Starsia’s teams have been known for their high-powered offenses. The 2012 Cavaliers, though, scored more than nine goals only twice in their last five games: in a 10-8 win over Penn in the regular-season finale and in the 12-10 loss to Notre Dame in the NCAA tourney.
“For whatever reason, we never were able to kind of gather any offensive momentum throughout the season,” Starsia said. “We never were able to sort of meet our own expectations for who we were offensively, and I’m not laying this on the doorstep of the offensive guys or anything. It was never for a lack of effort. We had good people. It was in some ways kind of inexplicable. We always worked hard.
“Even the Notre Dame game we played hard. For me, the whole thing was epitomized in the third quarter. We were down 6-4 at halftime against Notre Dame. We came out in the third quarter, and we played great. We’re all over them, and we only get two goals! We should have been up two or three going into the fourth quarter there. We’re a team, we’re a program, that’s sort of built to score, and it never quite happened for us.”
Heading into the season, UVa’s major concerns were probably faceoffs and play in the goal, where Adam Ghitelman had to be replaced. Neither turned out to be a weakness. Led by senior Ryan Benincasa, the Wahoos won 54.1 percent of their draws in 2012. At goalie, senior Rob Fortunato exceeded virtually all expectations in his first year as a starter.
Moreover, Starsia said, most of his seniors had their finest seasons as Cavaliers, and overall the team enjoyed good health.
In contrast to 2011, when injuries and suspensions forced the coaching staff to make radical changes on offense and defense late in the season, “this year we were closer to having all our ducks in a row and being ready to go,” Starsia said. “There were a whole bunch of things where the stars lined up correctly for us, and we just weren’t able to make it happen.”
So what’s next for Starsia’s program? Conventional wisdom says 2013 will be a rebuilding year for the ‘Hoos. Then again, conventional wisdom held that Loyola would not contend for the NCAA title in 2012.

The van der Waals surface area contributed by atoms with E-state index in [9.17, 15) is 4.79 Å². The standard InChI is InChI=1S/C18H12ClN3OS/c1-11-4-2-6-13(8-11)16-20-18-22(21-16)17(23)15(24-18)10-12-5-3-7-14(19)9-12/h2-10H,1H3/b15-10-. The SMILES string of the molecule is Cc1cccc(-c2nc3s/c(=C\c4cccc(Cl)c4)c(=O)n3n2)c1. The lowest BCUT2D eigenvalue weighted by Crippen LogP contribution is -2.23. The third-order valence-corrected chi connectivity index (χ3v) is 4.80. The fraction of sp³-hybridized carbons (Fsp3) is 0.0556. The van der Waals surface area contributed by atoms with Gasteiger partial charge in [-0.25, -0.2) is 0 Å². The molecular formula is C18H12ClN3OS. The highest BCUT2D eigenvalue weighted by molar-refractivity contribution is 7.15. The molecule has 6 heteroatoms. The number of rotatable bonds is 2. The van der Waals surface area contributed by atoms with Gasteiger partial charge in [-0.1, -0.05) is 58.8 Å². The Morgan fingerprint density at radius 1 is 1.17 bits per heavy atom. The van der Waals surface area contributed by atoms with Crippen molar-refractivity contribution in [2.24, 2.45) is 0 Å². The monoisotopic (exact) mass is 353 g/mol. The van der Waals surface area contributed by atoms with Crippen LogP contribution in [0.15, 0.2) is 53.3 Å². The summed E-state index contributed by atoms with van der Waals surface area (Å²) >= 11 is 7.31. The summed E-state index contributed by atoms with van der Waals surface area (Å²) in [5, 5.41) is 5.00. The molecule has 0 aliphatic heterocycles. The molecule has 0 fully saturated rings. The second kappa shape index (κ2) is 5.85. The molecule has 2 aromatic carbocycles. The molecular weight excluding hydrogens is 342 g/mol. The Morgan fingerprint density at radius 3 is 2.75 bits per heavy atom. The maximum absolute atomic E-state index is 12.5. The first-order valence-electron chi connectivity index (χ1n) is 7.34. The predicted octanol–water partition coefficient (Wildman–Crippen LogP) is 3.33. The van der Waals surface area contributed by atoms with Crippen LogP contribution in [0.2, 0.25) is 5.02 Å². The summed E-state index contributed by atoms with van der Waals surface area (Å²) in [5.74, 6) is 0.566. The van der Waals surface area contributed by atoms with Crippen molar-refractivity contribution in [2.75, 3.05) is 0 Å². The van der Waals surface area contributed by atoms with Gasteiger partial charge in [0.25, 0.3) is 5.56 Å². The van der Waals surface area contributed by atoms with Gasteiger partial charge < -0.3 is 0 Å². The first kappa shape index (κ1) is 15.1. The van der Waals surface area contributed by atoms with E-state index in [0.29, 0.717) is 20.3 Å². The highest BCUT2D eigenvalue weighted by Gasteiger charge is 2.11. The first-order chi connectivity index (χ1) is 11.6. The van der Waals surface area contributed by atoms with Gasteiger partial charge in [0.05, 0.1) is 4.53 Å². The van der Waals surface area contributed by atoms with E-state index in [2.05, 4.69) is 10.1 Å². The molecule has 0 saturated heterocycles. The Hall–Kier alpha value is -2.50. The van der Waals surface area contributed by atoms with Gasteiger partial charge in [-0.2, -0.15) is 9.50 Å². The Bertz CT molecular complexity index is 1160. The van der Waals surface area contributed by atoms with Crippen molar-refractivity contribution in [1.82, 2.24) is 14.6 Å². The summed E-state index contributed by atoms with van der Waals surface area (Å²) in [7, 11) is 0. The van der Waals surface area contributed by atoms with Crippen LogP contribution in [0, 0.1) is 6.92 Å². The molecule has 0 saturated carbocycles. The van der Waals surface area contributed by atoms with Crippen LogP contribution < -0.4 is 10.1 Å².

“We have the pieces to be good next year,” Starsia said. “We’re certainly going to be in transition, but a program like ours always graduates good players. You don’t graduate Steele Stanwick every year, but we always graduate good players, and we have young players that are waiting their turns. And I think you’ve seen [what can happen] with Loyola and Maryland both. Maryland graduates 20 seniors a year ago and plays its way back to the final game.”
The biggest loss, of course, is Stanwick, UVa’s all-time leading scorer. But Starsia also must replace such players as Bocklet, Briggs, Fortunato, Benincasa, Clements, Lovejoy and Matt Kugler.
Like Stanwick, Briggs was named to the USILA’s All-America first team last month. Lovejoy was a second-team All-American, and Bocklet and Fortunato received honorable mention.
Stanwick, Bocklet and Briggs were Virginia’s top scorers this season, with 80, 44 and 36 points, respectively. The top returning scorer in 2013 will be Matt White, who totaled 31 points this season while splitting time at middie and attack.
Other Cavaliers with eligibility remaining include LaPierre, a second-team All-American this season, Emery, McWilliams, Harry Prevas, Bobby Hill, Pat Harbeson, Owen Van Arsdale and Mark Cockerton. Moreover, Starsia expects to again have the services of defensive middie Blake Riley and attackman Nick O’Reilly, who played key roles in the 2011 championship run.
Riley missed this season with an injury, and O’Reilly was suspended for violating team rules.
“He actually had a great spring,” Starsia said of O’Reilly, who didn’t practice with the team this year. “He did a great job in school, and he really took care of the things he needed to take care of.”